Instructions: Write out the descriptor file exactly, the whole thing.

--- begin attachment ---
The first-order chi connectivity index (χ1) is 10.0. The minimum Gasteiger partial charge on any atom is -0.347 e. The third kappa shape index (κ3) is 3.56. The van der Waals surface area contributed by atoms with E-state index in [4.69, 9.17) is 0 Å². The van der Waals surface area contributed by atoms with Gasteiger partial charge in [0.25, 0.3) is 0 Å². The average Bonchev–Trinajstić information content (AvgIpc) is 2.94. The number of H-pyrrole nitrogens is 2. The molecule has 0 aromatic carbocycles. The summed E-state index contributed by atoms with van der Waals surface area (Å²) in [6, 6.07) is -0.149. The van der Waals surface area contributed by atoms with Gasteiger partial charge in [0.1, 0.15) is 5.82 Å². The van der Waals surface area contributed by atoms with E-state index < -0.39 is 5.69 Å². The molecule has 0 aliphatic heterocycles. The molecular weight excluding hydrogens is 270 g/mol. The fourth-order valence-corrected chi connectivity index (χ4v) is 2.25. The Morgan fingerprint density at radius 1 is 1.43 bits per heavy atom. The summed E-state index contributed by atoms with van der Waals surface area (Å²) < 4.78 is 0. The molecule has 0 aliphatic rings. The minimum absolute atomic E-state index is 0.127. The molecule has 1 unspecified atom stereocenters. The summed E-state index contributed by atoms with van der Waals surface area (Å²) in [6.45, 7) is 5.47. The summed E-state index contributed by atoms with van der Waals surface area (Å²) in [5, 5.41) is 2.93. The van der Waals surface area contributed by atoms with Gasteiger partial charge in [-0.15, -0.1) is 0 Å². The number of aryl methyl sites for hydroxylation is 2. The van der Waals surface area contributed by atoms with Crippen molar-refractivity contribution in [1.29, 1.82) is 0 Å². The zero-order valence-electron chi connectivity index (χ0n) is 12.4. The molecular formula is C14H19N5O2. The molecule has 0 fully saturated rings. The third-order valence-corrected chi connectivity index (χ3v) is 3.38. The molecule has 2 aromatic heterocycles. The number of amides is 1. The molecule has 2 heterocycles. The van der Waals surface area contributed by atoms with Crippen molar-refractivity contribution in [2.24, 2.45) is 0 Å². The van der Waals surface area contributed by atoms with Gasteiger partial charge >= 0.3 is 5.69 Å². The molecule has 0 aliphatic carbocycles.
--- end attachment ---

The first-order chi connectivity index (χ1) is 10.0. The minimum Gasteiger partial charge on any atom is -0.347 e. The third kappa shape index (κ3) is 3.56. The van der Waals surface area contributed by atoms with E-state index in [4.69, 9.17) is 0 Å². The van der Waals surface area contributed by atoms with Gasteiger partial charge in [0.25, 0.3) is 0 Å². The average Bonchev–Trinajstić information content (AvgIpc) is 2.94. The number of H-pyrrole nitrogens is 2. The molecule has 0 aromatic carbocycles. The summed E-state index contributed by atoms with van der Waals surface area (Å²) in [6, 6.07) is -0.149. The van der Waals surface area contributed by atoms with Gasteiger partial charge in [0.1, 0.15) is 5.82 Å². The van der Waals surface area contributed by atoms with E-state index < -0.39 is 5.69 Å². The molecule has 0 aliphatic heterocycles. The molecular weight excluding hydrogens is 270 g/mol. The fourth-order valence-corrected chi connectivity index (χ4v) is 2.25. The Morgan fingerprint density at radius 1 is 1.43 bits per heavy atom. The summed E-state index contributed by atoms with van der Waals surface area (Å²) < 4.78 is 0. The molecule has 0 aliphatic rings. The minimum absolute atomic E-state index is 0.127. The molecule has 1 unspecified atom stereocenters. The summed E-state index contributed by atoms with van der Waals surface area (Å²) in [6.45, 7) is 5.47. The summed E-state index contributed by atoms with van der Waals surface area (Å²) in [5, 5.41) is 2.93. The van der Waals surface area contributed by atoms with Gasteiger partial charge in [-0.15, -0.1) is 0 Å². The number of aryl methyl sites for hydroxylation is 2. The van der Waals surface area contributed by atoms with Crippen molar-refractivity contribution in [1.29, 1.82) is 0 Å². The zero-order valence-electron chi connectivity index (χ0n) is 12.4. The molecular formula is C14H19N5O2. The molecule has 0 fully saturated rings. The third-order valence-corrected chi connectivity index (χ3v) is 3.38. The molecule has 2 aromatic heterocycles. The number of amides is 1. The molecule has 2 heterocycles. The van der Waals surface area contributed by atoms with Crippen molar-refractivity contribution in [2.24, 2.45) is 0 Å². The van der Waals surface area contributed by atoms with Gasteiger partial charge >= 0.3 is 5.69 Å². The molecule has 0 aliphatic carbocycles.